Initially written for MasterPeace blog (here), I’d like to share with you another feature on Ethiopia. While I was researching my route, I realized that people who travel to/through Ethiopia are generally either 1) hate it, or 2) have enough money to go to all those famous places like Lalibela and Danakil and Aksum. I must say, that Ethiopia was quite tough for me as a female traveller, and it was also the funniest place full of legal drugs, crazy disabled people and green beards. Ethiopia doesn’t cease to appear in the headlines with their violations of human rights, arrests of bloggers and journalists and all this tra-la-la. Maybe if places like Awra Amba received more attention the world could become a better place indeed. ____ Tinbualel looked very young. She told me she just got married – of course, after finishing her school. ‘I want to study more later and learn more languages,’ she said in perfect English, and then added: ‘Here, you can leave your bag. And don’t worry, nobody will steal it.’ The day I spent here was probably the only 24 hours of my 8 months in Africa when I finally relaxed. I did not have to be extremely aware of everything that was happening around. I did not have to watch my back. Children did not throw rocks and called me ‘You!’ and ‘Money-money!’ I had a cosy bed in the local guesthouse behind the local bar. In the north of Ethiopia, somewhere between the tourist hub of Lalibela and local lake paradise of Bahir Dar, there is a village called Awra Amba. There are not many villages in the world that have their own website, but Awra Amba is one of them (http://awraamba.webs.com/journey-for-peace). Awra Amba is not just a place. It is a community and an idea that sprung to life in 1972, when the village was founded by a man called Zumra Nuru and his fellow like-minded people from Amhara region. Growing up in rural Ethiopia, where gender inequality, materialistic values and religious prejudice prevail, Zumra had to work in the field instead of going to school, watched his mother being abused by the father, and was being told that there is a huge difference between a Muslim and a Christian (the two religions co-exist in Ethiopia on more or less equal rights, but the rift between them is growing bigger). Since the age of four, however, young Zumra was thinking of a way to change this society, to build a world where women and men could do the same job and be treated equally. Where children and the elderly would have care and respect. Where education and peace will be the core values, rather than money and religion. A prosperous society is not where people don’t do a damn thing and still get money flowing into their pockets. A prosperous society is the one where everyone does what they choose to do and gets a fair remuneration for his or her abilities. The road to this life was paved with hardships and strong resistance from the nearby villages. Nuru and his people did not try to ‘convert’ local people or occupy their land. Their only purpose was to find a place to build their community and live in the society they wanted to have. Probably their deliberate lack of religion (neither churches nor mosques are built in Awra Amba, because the Creator doesn’t need housing, but would rather rent a room in your heart), their view of family values and equal rights of men and women, along with multiple other ‘oddities’ made Zumra and his companions mostly unwelcome among local conservative population. But they gained new supporters as well, from the locals and even from far away, and nowadays Awra Amba accounts for about 500 people. Even here, a few kilometers off the highway to Lalibela, Awra Amba is still just a small drop in the ocean of ‘normal’. Normal for Ethiopia, is following the religion of your fathers, living in a male-dominating society, begging foreigners for money. In Awra Amba, instead of a prayer the children sing their anthem before classes:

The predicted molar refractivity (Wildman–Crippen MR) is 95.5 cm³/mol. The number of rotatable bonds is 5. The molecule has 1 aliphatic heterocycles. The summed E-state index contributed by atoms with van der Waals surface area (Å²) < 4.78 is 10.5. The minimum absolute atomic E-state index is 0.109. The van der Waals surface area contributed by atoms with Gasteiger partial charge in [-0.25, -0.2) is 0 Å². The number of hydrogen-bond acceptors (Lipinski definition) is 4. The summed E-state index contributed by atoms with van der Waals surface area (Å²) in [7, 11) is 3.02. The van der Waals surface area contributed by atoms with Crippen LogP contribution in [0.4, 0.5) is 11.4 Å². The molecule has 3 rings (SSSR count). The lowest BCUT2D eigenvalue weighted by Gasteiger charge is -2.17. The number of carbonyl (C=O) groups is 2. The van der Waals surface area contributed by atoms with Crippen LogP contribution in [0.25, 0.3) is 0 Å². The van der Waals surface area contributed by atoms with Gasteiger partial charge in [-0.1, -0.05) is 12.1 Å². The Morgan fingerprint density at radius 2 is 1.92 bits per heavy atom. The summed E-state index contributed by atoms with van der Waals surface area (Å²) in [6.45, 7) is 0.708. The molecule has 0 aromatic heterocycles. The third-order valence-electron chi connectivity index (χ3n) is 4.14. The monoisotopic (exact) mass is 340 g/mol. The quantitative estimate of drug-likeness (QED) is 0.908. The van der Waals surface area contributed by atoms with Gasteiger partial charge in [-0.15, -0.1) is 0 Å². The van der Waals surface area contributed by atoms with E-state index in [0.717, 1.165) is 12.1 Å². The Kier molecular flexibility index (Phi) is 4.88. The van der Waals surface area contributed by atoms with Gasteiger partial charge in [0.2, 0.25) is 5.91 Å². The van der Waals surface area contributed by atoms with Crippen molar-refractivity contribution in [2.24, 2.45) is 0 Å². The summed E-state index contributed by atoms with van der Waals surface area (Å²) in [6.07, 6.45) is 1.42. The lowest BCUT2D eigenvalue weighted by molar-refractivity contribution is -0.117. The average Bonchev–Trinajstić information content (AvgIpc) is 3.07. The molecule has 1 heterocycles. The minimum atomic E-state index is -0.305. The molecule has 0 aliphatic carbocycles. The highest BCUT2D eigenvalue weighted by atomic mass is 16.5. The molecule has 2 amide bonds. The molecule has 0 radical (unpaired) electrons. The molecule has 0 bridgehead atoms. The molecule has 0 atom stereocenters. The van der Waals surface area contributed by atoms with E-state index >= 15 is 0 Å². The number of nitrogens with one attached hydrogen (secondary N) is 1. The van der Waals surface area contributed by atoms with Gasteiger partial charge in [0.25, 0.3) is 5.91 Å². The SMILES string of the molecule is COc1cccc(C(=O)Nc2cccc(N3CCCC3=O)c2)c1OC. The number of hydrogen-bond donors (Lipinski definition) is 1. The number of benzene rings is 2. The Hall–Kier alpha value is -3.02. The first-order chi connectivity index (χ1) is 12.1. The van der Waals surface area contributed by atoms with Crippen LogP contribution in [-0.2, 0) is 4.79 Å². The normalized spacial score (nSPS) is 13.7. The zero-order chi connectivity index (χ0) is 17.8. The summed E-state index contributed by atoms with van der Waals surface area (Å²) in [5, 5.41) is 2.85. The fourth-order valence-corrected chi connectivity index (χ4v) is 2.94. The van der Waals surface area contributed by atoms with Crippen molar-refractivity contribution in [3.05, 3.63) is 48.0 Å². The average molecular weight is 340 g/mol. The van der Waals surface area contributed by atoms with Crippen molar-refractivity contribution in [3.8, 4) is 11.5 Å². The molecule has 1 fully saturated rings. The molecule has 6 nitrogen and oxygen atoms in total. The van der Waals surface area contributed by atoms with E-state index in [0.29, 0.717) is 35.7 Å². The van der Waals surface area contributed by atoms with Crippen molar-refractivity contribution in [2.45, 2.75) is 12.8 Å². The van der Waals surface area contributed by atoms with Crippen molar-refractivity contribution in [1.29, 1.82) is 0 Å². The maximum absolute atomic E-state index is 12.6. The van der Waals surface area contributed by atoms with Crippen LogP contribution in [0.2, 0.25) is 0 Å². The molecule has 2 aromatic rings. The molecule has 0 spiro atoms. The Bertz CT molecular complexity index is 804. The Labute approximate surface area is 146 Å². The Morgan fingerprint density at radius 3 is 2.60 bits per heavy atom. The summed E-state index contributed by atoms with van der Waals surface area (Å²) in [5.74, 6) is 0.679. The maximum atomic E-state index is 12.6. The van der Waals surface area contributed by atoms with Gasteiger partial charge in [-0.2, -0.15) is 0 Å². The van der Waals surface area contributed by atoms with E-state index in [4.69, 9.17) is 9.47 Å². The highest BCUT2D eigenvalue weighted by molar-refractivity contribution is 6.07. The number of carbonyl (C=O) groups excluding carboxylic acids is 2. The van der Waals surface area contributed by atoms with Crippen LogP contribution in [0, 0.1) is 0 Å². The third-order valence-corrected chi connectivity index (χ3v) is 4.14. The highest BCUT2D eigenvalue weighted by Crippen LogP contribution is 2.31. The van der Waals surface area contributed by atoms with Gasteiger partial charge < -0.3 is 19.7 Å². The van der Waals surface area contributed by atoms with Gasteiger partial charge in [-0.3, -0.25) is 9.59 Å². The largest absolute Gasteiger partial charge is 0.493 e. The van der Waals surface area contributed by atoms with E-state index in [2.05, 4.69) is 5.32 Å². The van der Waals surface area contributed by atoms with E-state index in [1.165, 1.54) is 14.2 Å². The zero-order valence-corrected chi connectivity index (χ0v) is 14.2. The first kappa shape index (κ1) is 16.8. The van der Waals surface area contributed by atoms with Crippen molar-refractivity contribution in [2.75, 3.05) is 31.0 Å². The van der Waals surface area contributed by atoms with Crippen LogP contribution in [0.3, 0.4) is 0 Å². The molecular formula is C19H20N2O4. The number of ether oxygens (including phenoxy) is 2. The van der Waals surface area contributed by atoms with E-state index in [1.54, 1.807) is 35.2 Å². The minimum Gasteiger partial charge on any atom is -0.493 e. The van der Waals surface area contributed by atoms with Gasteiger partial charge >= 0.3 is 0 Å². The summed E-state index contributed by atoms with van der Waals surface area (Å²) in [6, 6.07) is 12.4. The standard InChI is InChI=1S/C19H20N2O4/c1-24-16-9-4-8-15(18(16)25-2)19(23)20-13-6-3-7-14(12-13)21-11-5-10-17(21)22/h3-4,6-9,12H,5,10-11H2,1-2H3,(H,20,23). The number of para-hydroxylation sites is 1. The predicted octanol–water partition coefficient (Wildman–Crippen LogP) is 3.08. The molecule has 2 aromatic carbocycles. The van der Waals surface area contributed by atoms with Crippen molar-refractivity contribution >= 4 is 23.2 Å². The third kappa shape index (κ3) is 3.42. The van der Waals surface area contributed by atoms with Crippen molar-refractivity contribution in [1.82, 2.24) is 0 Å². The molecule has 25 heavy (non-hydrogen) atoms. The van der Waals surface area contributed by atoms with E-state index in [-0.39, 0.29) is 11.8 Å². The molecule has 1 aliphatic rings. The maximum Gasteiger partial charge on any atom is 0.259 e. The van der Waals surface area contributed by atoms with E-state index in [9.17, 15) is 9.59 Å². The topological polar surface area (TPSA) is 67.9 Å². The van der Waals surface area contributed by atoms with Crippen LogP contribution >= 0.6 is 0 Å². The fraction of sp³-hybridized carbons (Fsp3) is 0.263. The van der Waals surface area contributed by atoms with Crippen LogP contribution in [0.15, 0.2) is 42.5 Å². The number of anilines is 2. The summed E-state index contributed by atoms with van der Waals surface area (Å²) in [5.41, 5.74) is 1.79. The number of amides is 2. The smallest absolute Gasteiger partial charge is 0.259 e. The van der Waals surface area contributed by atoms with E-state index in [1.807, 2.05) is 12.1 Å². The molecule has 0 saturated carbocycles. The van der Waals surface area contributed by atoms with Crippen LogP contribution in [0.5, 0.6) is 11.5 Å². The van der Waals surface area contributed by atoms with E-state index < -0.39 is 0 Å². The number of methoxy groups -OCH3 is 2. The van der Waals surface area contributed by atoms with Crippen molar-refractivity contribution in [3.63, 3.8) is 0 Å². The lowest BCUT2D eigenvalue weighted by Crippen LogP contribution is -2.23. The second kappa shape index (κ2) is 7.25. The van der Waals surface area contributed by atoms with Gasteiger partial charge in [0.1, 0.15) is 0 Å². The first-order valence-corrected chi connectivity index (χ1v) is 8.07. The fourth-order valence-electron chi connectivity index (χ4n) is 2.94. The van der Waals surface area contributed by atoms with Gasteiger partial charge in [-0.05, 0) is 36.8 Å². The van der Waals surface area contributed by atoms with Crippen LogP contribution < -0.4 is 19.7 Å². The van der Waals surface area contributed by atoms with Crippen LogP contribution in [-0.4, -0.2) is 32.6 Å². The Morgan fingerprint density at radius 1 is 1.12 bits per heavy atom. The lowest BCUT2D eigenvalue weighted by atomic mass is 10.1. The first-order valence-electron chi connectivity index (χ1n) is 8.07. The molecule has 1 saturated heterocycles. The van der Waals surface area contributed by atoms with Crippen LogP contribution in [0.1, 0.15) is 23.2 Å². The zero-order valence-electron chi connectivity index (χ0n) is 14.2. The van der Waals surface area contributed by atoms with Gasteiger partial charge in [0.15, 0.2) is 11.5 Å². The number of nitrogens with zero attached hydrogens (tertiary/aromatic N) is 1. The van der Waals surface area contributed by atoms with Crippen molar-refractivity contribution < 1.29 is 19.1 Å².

We growing children don’t take anyone’s property. If we find something lost somewhere, we will turn it back to the owner. We develop ourselves by working collaboratelly and sympathetically. Our peaceful life will progress.